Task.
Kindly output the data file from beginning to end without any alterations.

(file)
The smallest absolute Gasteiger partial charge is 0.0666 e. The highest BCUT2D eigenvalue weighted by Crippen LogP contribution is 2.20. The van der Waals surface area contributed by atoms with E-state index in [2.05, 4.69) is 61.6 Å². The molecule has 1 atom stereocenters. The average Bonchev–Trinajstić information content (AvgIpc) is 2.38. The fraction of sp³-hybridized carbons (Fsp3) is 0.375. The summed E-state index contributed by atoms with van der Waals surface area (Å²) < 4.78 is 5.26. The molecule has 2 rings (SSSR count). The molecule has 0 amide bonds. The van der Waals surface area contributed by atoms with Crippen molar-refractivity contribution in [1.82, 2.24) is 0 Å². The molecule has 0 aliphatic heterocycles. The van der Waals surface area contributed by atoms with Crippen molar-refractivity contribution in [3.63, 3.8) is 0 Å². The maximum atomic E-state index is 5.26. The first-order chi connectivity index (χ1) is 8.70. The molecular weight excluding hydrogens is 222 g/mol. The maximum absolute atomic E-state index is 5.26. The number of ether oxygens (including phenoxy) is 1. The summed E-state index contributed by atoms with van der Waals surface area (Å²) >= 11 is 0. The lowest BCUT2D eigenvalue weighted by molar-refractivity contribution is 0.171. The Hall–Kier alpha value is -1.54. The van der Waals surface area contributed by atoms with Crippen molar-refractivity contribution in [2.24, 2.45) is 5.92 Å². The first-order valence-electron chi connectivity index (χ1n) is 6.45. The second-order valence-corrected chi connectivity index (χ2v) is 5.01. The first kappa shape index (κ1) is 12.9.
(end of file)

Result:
The smallest absolute Gasteiger partial charge is 0.0666 e. The highest BCUT2D eigenvalue weighted by Crippen LogP contribution is 2.20. The van der Waals surface area contributed by atoms with E-state index in [2.05, 4.69) is 61.6 Å². The molecule has 1 atom stereocenters. The average Bonchev–Trinajstić information content (AvgIpc) is 2.38. The fraction of sp³-hybridized carbons (Fsp3) is 0.375. The summed E-state index contributed by atoms with van der Waals surface area (Å²) < 4.78 is 5.26. The molecule has 2 rings (SSSR count). The molecule has 0 amide bonds. The van der Waals surface area contributed by atoms with Crippen molar-refractivity contribution in [1.82, 2.24) is 0 Å². The molecule has 0 aliphatic heterocycles. The van der Waals surface area contributed by atoms with Crippen molar-refractivity contribution in [3.63, 3.8) is 0 Å². The maximum atomic E-state index is 5.26. The first-order chi connectivity index (χ1) is 8.70. The molecular weight excluding hydrogens is 222 g/mol. The maximum absolute atomic E-state index is 5.26. The number of ether oxygens (including phenoxy) is 1. The summed E-state index contributed by atoms with van der Waals surface area (Å²) >= 11 is 0. The lowest BCUT2D eigenvalue weighted by molar-refractivity contribution is 0.171. The Hall–Kier alpha value is -1.54. The van der Waals surface area contributed by atoms with Crippen molar-refractivity contribution in [2.24, 2.45) is 5.92 Å². The first-order valence-electron chi connectivity index (χ1n) is 6.45. The second-order valence-corrected chi connectivity index (χ2v) is 5.01. The first kappa shape index (κ1) is 12.9.